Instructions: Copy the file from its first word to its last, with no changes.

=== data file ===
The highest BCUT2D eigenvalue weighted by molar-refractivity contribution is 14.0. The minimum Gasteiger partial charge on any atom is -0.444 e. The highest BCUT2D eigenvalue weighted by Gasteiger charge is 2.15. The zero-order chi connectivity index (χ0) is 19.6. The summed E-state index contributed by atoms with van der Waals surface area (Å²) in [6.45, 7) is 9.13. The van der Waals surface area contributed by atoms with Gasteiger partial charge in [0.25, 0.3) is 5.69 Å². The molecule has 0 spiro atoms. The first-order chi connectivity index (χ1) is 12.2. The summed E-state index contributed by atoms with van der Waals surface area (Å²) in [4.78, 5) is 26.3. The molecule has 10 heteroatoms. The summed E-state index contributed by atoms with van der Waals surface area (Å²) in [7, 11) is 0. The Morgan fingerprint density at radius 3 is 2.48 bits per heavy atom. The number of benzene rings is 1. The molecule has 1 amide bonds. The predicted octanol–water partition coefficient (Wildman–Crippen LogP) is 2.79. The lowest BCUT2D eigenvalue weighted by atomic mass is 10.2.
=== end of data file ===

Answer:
The highest BCUT2D eigenvalue weighted by molar-refractivity contribution is 14.0. The minimum Gasteiger partial charge on any atom is -0.444 e. The highest BCUT2D eigenvalue weighted by Gasteiger charge is 2.15. The zero-order chi connectivity index (χ0) is 19.6. The summed E-state index contributed by atoms with van der Waals surface area (Å²) in [6.45, 7) is 9.13. The van der Waals surface area contributed by atoms with Gasteiger partial charge in [0.25, 0.3) is 5.69 Å². The molecule has 0 spiro atoms. The first-order chi connectivity index (χ1) is 12.2. The summed E-state index contributed by atoms with van der Waals surface area (Å²) in [4.78, 5) is 26.3. The molecule has 10 heteroatoms. The summed E-state index contributed by atoms with van der Waals surface area (Å²) in [7, 11) is 0. The Morgan fingerprint density at radius 3 is 2.48 bits per heavy atom. The number of benzene rings is 1. The molecule has 1 amide bonds. The predicted octanol–water partition coefficient (Wildman–Crippen LogP) is 2.79. The lowest BCUT2D eigenvalue weighted by atomic mass is 10.2.